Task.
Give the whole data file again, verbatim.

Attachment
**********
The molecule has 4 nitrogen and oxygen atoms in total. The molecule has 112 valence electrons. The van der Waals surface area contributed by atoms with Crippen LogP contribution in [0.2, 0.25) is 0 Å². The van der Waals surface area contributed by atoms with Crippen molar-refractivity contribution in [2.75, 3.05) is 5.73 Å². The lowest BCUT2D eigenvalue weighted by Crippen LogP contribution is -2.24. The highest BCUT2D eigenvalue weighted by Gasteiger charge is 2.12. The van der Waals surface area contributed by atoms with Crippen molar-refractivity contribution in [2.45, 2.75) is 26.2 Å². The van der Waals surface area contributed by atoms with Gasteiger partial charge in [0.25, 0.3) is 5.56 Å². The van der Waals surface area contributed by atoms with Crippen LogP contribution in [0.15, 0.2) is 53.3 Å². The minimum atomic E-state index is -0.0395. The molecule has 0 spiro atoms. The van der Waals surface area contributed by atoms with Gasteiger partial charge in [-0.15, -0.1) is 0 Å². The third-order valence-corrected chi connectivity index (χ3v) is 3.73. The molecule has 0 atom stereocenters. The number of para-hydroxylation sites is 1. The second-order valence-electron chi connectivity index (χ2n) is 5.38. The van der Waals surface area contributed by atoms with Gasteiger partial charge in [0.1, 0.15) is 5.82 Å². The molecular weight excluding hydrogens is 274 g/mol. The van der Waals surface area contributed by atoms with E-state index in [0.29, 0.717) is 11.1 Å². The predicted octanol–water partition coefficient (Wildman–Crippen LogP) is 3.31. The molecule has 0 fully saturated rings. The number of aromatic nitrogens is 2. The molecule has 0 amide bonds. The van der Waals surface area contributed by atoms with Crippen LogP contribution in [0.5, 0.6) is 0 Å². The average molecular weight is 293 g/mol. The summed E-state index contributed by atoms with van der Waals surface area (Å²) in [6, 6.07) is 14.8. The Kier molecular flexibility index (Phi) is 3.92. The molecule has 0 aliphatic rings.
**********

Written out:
The molecule has 4 nitrogen and oxygen atoms in total. The molecule has 112 valence electrons. The van der Waals surface area contributed by atoms with Crippen LogP contribution in [0.2, 0.25) is 0 Å². The van der Waals surface area contributed by atoms with Crippen molar-refractivity contribution in [2.75, 3.05) is 5.73 Å². The lowest BCUT2D eigenvalue weighted by Crippen LogP contribution is -2.24. The highest BCUT2D eigenvalue weighted by Gasteiger charge is 2.12. The van der Waals surface area contributed by atoms with Crippen molar-refractivity contribution in [2.45, 2.75) is 26.2 Å². The van der Waals surface area contributed by atoms with Gasteiger partial charge in [0.25, 0.3) is 5.56 Å². The van der Waals surface area contributed by atoms with Crippen LogP contribution in [0.15, 0.2) is 53.3 Å². The minimum atomic E-state index is -0.0395. The molecule has 0 spiro atoms. The van der Waals surface area contributed by atoms with Gasteiger partial charge in [-0.15, -0.1) is 0 Å². The third-order valence-corrected chi connectivity index (χ3v) is 3.73. The molecule has 0 atom stereocenters. The number of para-hydroxylation sites is 1. The second-order valence-electron chi connectivity index (χ2n) is 5.38. The van der Waals surface area contributed by atoms with Gasteiger partial charge in [0.1, 0.15) is 5.82 Å². The molecular weight excluding hydrogens is 274 g/mol. The van der Waals surface area contributed by atoms with E-state index in [0.29, 0.717) is 11.1 Å². The predicted octanol–water partition coefficient (Wildman–Crippen LogP) is 3.31. The molecule has 0 fully saturated rings. The number of aromatic nitrogens is 2. The molecule has 0 amide bonds. The van der Waals surface area contributed by atoms with Crippen LogP contribution in [0.5, 0.6) is 0 Å². The average molecular weight is 293 g/mol. The summed E-state index contributed by atoms with van der Waals surface area (Å²) in [6, 6.07) is 14.8. The Kier molecular flexibility index (Phi) is 3.92. The molecule has 0 aliphatic rings.